Arts Council gets $200,000 grant
By Ty Johnson
Published in News on April 27, 2011 1:46 PM
In November 2010, the Arts Council of Wayne County made public its intentions to find a new home. A month later, the Department of Commerce announced it would again be offering grants to member institutions with ideas on how to revitalize their downtown areas through its Main Street Solutions Fund.
That is when conversations between the Downtown Goldsboro Development Corp. and Arts Council Executive Director Sarah Merritt began about forming a partnership that would bring in $200,000 to help secure a downtown home for the prospective buyers, DGDC Executive Director Julie Thompson said.
"The timing was perfect," Ms. Thompson said.
Mrs. Merritt concurred.
"It's a big deal. It's a $200,000 grant. That's pretty much unheard of right now in this economy."
And Mrs. Merritt added that the move downtown would only spur on more economic development for Goldsboro.
"It's proven that the arts can be an economic incubator," she said. "The city leadership and Julie understand that if we can get the Arts Council down there, then we have the potential to attract more business to downtown."
The Department of Commerce informed Ms. Thompson Tuesday that the DGDC was being awarded the grant. Seven communities will receive more than $969,000 through the fund, which will create or retain a minimum of 119 permanent and 57 part-time jobs in addition to 84 construction jobs. The grant is given to projects that either help existing businesses or recruit new businesses downtown. In the case of the Arts Council, however, Ms. Thompson said it was both.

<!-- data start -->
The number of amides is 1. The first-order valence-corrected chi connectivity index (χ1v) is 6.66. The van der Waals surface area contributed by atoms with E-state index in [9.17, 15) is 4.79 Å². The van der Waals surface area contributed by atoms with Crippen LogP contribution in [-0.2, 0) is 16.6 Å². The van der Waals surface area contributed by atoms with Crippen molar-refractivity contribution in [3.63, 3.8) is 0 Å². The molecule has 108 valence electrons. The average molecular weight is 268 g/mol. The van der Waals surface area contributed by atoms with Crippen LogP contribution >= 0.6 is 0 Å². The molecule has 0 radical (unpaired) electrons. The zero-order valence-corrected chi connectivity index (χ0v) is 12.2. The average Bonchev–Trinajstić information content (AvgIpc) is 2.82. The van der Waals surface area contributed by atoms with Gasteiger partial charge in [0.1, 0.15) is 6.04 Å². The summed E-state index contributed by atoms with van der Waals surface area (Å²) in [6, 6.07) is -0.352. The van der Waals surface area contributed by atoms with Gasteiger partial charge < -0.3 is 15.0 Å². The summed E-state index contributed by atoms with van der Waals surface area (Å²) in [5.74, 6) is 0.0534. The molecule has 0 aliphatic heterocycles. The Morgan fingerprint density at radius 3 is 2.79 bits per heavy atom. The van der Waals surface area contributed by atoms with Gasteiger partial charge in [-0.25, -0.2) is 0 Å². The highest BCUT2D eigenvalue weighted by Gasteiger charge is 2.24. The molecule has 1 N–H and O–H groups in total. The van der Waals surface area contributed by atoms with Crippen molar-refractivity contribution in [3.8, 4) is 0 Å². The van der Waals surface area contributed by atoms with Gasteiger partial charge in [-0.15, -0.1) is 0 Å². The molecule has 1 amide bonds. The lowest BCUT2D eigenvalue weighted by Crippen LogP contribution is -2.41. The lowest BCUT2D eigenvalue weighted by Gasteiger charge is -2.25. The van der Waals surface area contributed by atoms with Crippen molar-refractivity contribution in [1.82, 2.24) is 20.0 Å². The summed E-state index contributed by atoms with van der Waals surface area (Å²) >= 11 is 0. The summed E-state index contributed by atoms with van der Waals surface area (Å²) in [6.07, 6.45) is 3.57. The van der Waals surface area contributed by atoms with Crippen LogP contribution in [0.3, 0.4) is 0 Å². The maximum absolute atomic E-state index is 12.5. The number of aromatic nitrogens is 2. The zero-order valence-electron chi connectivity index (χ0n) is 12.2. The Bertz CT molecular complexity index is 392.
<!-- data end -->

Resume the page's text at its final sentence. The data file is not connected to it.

"The building also encompasses two other businesses," she said of the structure the Arts Council plans to occupy. "We were able to prove that, with the Arts Council coming in, it would provide support and help retain those jobs, plus bring their jobs downtown."
This allowed the DGDC to make the most of the grant, she said, as $25,000 is allocated for each new position that is either retained or brought downtown from the project. Half of the grant total will go directly toward the Arts Council's purpose, Ms. Thompson said, while the other half will be used to begin a loan program for downtown businesses.
The $100,000 will be loaned out to the Arts Council for structural renovations to the building, particularly with elevator maintenance, and if the money is paid back on time, there will be no interest. The pool of money would then be available to assist other downtown businesses either renovating or looking to open up.
And though Mrs. Merritt said the Arts Council's decision to move downtown is still contingent upon the city buying the building it's currently housed in, reportedly for an Air Force museum, Ms. Thompson said there would be no issues even if the Arts Council backs out of the deal.
"The grant is reimbursement-based, so if we don't spend the funds we don't owe any funds," she said. "We would just decline."
The Arts Council would have up to three years to use the funds for the move downtown.